Between September 1, 2011 and October 31, 2012 (hereinafter the "postage and handling review period"), ESF charged its customers a transaction fee and a custody fee in addition to a commission on fixed income transactions. The foregoing charges were not reasonably related to any direct handling-related services performed by the firm, or handling-related expenses incurred by the firm, in processing transactions, but rather, were effectively additional commissions for the firm. Based on the foregoing, ESF violated NASD Rule 2430, FINRA Rule 2010 and Exchange Act Rule 10b-10. During the time period of February 2012 to February 2014, ESF failed to deliver prospectuses to 10 out of 40 customers who had purchased commercial paper of ESF's affiliate and failed to establish, maintain and enforce a supervisory system and WSPs to ensure prospectus delivery, in contravention of Section 5 of the Securities Act of 1933 (hereinafter the "Securities Act") and in violation of FINRA Rule 2010 and NASD Rule 3010(a) and (b). During the time period of November 2012 through December 2013, ESF also failed to establish, maintain and enforce a supervisory system and WSPs regarding email review, in violation of FINRA Rule 2010 and NASD Rule 3010(a),(b) and (d). From 2003 through 2013, ESF allowed persons without trading authority in a brokerage account opened by a Central American bank to direct trading in the account, in violation of NASD Rules 2110, 3010(a) and (b) and FINRA Rule 2010. During the time period from June 2013 through August 2013, ESF maintained inaccurate books and records reflecting that transactions were solicited, when in fact, the transactions were unsolicited, in violation of FINRA Rules 4511(a), 2010, Exchange Act Section 17(a), and Exchange Act Rule 17a-3. Last, in 2013, ESF inaccurately computed its customer reserve formula which resulted in hindsight deficiencies and filed inaccurate FOCUS reports, in violation of Exchange Act Rules 15?3-3, 17a-3. 17a-5 and FINRA Rules 4511(a) and 2010.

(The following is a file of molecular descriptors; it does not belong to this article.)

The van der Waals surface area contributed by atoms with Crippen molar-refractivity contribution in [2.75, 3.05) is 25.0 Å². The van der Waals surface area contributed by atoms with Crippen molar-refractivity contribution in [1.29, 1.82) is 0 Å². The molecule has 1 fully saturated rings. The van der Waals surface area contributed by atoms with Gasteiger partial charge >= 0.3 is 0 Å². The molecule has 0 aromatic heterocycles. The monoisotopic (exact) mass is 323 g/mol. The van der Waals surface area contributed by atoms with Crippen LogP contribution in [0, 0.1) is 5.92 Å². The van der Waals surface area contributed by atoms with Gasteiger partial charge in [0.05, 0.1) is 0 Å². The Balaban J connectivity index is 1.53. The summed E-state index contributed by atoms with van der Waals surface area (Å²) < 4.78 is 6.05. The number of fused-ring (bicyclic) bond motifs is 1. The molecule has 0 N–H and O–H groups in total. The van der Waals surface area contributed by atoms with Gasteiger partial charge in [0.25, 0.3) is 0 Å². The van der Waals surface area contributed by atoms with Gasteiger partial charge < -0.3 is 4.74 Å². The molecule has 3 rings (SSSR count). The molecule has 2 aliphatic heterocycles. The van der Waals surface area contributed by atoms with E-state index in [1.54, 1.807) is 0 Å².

So . . . someone . . . anyone . . . ya wanna explain to me how it is that the November 1, 2017 AWC analyzed in today's BrokeAndBroker.com Blog asserts that:In 2007, ESF was censured and fined $10,000 for failure to maintain accurate books and records, in violation of Section 17(a) of the Securities Exchange Act of 1934 (the "Exchange Act"). Exchange Act Rule 17a-3 and NASD Rules 31 10 and 2110, and for failing to establish and maintain adequate customer safekeeping accounts in violation of Section 15c of the Exchange Act, Exchange Act Rule 15c3-3 and NASD Rule 2110.On December 14, 2012, in connection with ESF's sale of commercial paper, the firm was censured and fined $200,000 for making false, exaggerated and unwarranted statements to clients, failure to conduct adequate due diligence and failure to adopt, maintain, and enforce adequate written supervisory procedures ("WSPs") pertaining to its sales of the commercial paper.
And before you're too quick to pooh-pooh this disclosure issue as a one-off issue or just a bit of oddball esoterica, please read: "FINRA's Foolish Inconsistency" (BrokeAndBroker.com Blog, June 9, 2017)BGM has no relevant disciplinary history with the Securities and Exchange Commission, FINRA, any other self-regulatory organization or any state securities regulator.